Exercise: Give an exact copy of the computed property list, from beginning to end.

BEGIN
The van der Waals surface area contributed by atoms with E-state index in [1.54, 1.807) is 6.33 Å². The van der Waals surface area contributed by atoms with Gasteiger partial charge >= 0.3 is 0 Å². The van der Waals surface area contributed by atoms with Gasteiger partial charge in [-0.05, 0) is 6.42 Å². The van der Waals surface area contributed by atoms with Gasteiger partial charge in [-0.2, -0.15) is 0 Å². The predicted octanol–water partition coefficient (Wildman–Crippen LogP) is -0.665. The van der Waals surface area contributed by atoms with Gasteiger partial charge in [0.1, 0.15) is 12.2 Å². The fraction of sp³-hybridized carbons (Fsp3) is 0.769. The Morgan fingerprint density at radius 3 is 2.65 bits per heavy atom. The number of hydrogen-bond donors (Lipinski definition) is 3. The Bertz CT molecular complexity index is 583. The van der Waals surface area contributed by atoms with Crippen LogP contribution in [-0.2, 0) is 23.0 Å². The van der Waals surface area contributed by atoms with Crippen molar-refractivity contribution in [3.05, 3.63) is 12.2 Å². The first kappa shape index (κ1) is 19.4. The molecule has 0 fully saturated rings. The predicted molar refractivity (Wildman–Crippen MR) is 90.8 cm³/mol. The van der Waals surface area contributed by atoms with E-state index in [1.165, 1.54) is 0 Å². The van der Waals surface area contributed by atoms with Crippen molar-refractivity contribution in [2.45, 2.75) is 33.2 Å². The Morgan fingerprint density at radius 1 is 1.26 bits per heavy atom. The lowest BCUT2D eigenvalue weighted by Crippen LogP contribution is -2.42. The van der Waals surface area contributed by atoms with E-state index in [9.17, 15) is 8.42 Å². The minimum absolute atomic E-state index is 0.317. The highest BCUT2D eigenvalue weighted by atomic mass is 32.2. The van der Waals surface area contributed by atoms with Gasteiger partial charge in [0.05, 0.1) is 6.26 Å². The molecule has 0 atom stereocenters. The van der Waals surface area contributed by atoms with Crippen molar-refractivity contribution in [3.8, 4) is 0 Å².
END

The van der Waals surface area contributed by atoms with E-state index in [1.54, 1.807) is 6.33 Å². The van der Waals surface area contributed by atoms with Gasteiger partial charge >= 0.3 is 0 Å². The van der Waals surface area contributed by atoms with Gasteiger partial charge in [-0.05, 0) is 6.42 Å². The van der Waals surface area contributed by atoms with Gasteiger partial charge in [-0.2, -0.15) is 0 Å². The predicted octanol–water partition coefficient (Wildman–Crippen LogP) is -0.665. The van der Waals surface area contributed by atoms with Gasteiger partial charge in [0.1, 0.15) is 12.2 Å². The fraction of sp³-hybridized carbons (Fsp3) is 0.769. The Morgan fingerprint density at radius 3 is 2.65 bits per heavy atom. The number of hydrogen-bond donors (Lipinski definition) is 3. The Bertz CT molecular complexity index is 583. The van der Waals surface area contributed by atoms with Crippen LogP contribution in [-0.2, 0) is 23.0 Å². The van der Waals surface area contributed by atoms with Crippen molar-refractivity contribution in [3.05, 3.63) is 12.2 Å². The first kappa shape index (κ1) is 19.4. The molecule has 0 fully saturated rings. The predicted molar refractivity (Wildman–Crippen MR) is 90.8 cm³/mol. The van der Waals surface area contributed by atoms with E-state index in [1.165, 1.54) is 0 Å². The van der Waals surface area contributed by atoms with Crippen molar-refractivity contribution in [2.45, 2.75) is 33.2 Å². The Morgan fingerprint density at radius 1 is 1.26 bits per heavy atom. The lowest BCUT2D eigenvalue weighted by Crippen LogP contribution is -2.42. The van der Waals surface area contributed by atoms with E-state index in [9.17, 15) is 8.42 Å². The minimum absolute atomic E-state index is 0.317. The highest BCUT2D eigenvalue weighted by atomic mass is 32.2. The van der Waals surface area contributed by atoms with Gasteiger partial charge in [0.05, 0.1) is 6.26 Å². The molecule has 0 atom stereocenters. The van der Waals surface area contributed by atoms with Crippen molar-refractivity contribution in [3.8, 4) is 0 Å².